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Home Insights & Advice How to work from home during the COVID-19 pandemic

How to work from home during the COVID-19 pandemic

by John Saunders

We get it, in such an uncertain time like during a pandemic, it can be hard for people to stay in touch with everything that defines them, like social activities, friendship, lifestyle, and habits. But even in such times, there are some things you just cannot afford to lose touch with, like working and earning money.

But how can you do that when you’re stuck in your house, restricted from going out, and instructed not to stay at least 1-meter close to the nearest person around you?

The answer is fairly simple – you just have to work from your home.

Well, for those who’re not used to working from home, it can be pretty difficult for them to just wake up one day and get started.

But you need not lose sleep over the matter. If you’re one of those persons, then this guide will help you.

Working from home as a corporate employer

If you’re a boss, manager, CEO, or a team leader in a corporate organisation, here are some of the tips you need to start working from home.

  • Devise a plan to aid communication and provide everyone connected to the organisation or the project at hand with tools they need to interact with one another.
  • Break business projects into sub-groups and assign group leaders. Allow each group leader to define their group’s plans for workflow, communication, and project execution.
  • Set a telecommuting standard for everyone connected to the organisation and create a business-related expense policy.
  • Seek out cyber experts or internet network security companies so that they can help you develop a technological policy to protect your organisation from unsolicited access to the company’s network, and also to protect your confidential information and document.
  • Set boundaries and expectations for each employee or team member but ensure you’re not using the opportunity that they’re working from home to overload them with tasks.
  • Use time-tracking apps to monitor the activities of hourly employees and for salaried.
  • Develop plans for special emergencies in case the office can’t be accessed.

Working from home as a corporate employee

As an employee, you’ll be faced with two challenges once you start working from home. They are:

  1. Getting the right technology you need to work remotely
  2. Keeping a normal schedule despite being at home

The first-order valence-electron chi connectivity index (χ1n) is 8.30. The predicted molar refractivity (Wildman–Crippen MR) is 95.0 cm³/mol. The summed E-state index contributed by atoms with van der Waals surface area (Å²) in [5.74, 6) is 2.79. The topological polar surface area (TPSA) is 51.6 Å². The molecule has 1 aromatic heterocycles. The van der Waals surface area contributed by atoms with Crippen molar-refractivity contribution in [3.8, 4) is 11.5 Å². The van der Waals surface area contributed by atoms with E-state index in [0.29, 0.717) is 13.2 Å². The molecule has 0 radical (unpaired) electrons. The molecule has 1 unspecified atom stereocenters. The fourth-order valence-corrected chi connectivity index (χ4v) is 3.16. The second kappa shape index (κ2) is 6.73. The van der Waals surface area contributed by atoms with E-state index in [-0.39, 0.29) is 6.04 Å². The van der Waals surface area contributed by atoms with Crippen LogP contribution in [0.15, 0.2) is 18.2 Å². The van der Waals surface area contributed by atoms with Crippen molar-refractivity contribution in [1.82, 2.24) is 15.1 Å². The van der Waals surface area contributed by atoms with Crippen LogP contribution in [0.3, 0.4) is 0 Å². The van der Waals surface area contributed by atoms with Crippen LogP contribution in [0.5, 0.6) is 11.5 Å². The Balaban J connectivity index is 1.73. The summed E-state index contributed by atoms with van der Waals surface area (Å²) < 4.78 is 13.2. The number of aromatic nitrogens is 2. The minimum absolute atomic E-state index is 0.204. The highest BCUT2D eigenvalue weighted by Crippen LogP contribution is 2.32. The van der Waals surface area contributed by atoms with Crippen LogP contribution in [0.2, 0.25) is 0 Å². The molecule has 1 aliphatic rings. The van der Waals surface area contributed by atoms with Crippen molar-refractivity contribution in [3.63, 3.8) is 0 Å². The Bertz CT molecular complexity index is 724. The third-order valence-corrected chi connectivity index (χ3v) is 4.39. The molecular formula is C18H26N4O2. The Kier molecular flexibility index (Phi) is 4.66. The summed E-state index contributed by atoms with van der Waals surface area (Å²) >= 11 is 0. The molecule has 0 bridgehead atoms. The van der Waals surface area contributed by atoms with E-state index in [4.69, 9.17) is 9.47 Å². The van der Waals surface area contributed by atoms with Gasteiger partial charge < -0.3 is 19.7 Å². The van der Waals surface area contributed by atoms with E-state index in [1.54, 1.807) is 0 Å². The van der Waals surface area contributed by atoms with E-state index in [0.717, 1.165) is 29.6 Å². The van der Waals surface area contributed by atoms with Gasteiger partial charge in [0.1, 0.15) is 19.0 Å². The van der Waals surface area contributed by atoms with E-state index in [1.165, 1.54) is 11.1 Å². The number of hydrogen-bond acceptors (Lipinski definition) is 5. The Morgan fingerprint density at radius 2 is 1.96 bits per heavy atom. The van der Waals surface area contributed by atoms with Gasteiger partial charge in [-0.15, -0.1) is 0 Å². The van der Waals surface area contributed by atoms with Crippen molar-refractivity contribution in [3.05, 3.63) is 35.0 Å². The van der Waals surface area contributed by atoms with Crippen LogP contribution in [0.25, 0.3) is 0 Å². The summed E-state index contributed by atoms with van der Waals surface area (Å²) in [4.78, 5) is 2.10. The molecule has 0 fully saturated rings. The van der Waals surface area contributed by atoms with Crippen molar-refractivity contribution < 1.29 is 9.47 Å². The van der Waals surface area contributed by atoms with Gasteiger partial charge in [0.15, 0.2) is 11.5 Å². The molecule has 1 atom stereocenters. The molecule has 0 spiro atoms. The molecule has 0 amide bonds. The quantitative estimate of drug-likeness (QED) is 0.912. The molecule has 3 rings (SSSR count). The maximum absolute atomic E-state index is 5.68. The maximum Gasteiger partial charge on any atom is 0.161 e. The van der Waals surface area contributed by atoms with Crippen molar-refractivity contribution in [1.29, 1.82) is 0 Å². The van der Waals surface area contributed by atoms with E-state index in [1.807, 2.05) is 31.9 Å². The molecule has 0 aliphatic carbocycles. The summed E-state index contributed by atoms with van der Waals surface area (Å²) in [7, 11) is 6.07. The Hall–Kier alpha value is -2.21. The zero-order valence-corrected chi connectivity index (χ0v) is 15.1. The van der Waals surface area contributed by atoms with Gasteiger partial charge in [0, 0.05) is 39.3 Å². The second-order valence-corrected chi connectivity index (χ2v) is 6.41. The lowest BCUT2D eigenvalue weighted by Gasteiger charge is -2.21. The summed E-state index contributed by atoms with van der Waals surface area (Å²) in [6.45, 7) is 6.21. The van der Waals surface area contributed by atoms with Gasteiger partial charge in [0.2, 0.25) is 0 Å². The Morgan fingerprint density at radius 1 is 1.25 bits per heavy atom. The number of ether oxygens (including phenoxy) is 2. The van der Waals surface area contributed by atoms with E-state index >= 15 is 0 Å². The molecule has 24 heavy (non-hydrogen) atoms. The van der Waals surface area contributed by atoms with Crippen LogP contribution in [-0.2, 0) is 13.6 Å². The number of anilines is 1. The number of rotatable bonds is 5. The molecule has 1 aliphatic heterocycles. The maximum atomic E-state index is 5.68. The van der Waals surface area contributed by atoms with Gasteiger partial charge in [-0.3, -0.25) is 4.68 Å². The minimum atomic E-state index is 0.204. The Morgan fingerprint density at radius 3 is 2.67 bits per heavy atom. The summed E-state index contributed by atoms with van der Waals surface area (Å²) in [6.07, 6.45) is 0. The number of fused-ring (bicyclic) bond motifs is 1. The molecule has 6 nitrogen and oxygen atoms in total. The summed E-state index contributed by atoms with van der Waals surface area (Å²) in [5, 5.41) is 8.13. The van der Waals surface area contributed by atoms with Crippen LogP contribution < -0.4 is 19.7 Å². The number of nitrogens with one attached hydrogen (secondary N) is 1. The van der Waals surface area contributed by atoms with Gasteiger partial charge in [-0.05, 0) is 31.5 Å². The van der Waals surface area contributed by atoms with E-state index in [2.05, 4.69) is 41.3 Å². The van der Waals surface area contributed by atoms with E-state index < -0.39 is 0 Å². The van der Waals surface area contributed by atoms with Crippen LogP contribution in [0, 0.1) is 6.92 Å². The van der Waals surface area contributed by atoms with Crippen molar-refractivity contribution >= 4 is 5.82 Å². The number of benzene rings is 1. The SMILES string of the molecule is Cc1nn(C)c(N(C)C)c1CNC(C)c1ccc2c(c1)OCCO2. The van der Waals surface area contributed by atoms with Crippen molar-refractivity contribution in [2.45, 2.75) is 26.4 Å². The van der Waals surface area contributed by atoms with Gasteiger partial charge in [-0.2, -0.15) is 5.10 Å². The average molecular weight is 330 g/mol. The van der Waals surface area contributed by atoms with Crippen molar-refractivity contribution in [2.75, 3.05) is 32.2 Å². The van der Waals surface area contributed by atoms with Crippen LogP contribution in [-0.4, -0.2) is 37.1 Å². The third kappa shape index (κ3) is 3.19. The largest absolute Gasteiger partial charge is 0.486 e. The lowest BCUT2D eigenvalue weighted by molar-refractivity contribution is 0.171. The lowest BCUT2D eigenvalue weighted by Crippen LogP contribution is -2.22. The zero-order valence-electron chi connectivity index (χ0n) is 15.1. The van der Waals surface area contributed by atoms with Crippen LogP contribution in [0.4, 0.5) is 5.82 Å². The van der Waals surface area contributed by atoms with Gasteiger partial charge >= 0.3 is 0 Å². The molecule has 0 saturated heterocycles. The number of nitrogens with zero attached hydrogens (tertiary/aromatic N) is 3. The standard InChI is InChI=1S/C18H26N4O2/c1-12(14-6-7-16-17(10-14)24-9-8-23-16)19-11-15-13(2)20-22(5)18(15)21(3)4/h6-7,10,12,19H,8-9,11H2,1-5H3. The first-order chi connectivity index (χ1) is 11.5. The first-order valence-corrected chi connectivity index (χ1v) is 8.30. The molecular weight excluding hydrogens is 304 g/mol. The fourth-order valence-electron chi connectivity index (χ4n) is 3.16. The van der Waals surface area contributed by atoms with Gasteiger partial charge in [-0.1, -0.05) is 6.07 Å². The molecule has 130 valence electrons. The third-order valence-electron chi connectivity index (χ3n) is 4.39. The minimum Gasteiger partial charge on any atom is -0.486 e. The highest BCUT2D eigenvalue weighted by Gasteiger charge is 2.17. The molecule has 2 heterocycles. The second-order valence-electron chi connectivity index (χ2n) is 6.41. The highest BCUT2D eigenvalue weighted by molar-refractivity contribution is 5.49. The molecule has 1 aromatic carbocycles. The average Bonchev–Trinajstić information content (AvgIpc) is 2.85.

But here are the tips you need to tackle each one.

  • As far as technology goes, speak with your manager and your organisation IT department about the tools, apps, and software you’ll need. They should be able to give you heads-up on what to download and install. If you have difficulty understanding how a tool works, be sure to watch instructional videos online, video call any of your firm’s IT guy, or read blogs. Although a lot depends on the type of work you do, some of the most popular software you’d likely need are Microsoft Teams and Smartsheet.
  • As far as scheduling goes, try to stay as professional as possible with your normal routines. You can use the first few days to set up the tech you need to run. Once that is done, you should incorporate your normal routines, such as waking up at the usual time you normally wake up, getting dressed, and preparing for work.
  • Take a break from your desk periodically, but be sure to do it like you’d have done if you were in an office arrangement.
  • If you have kids, tend to them like you do before going to work every morning. But be sure to make your home workspace a no-go-area for kids or members of the family during working hours and after it. You can place a “do not enter” poster on your door entrance, or set strict ground rules for everyone at home.

Working from home as a small business owner

As a small business owner, you’re likely not used to working from home. However, these few tips should suffice for a steady and smooth-running work-from-home process.

  • To begin with, you will need to get yourself an office workspace where you have your comfy chair, install sufficient lighting, and create a desktop space. Make this space as comfortable as possible because you’ll be calling virtually all your business shots from here for the time being.
  • Aside from a high-speed internet connection and your desktop computer, you’ll need to download and install some of these software: Skype, Slack, Focus Keeper, Toggl, Dropbox, Calmly Writer, Hubstaff, Splashtop, 7-Zip, Trello, Zapier, and Todoist.
  • Although you’re now working from home, you still have customers to satisfy and a potential client-base to tap into. To reach both new and existing customers, you’ll need to market yourself well. Thankfully, everyone is at home, and they’re reading blogs, watching videos, and going online now more than ever before. You can use this opportunity to market your small business by going to some of those channels, blogs, and platforms where your target audiences are. To make the process efficient, you can buy high quality backlinks to your business websites from a blogger outreach service like Rankwisely and hurryworld.com.

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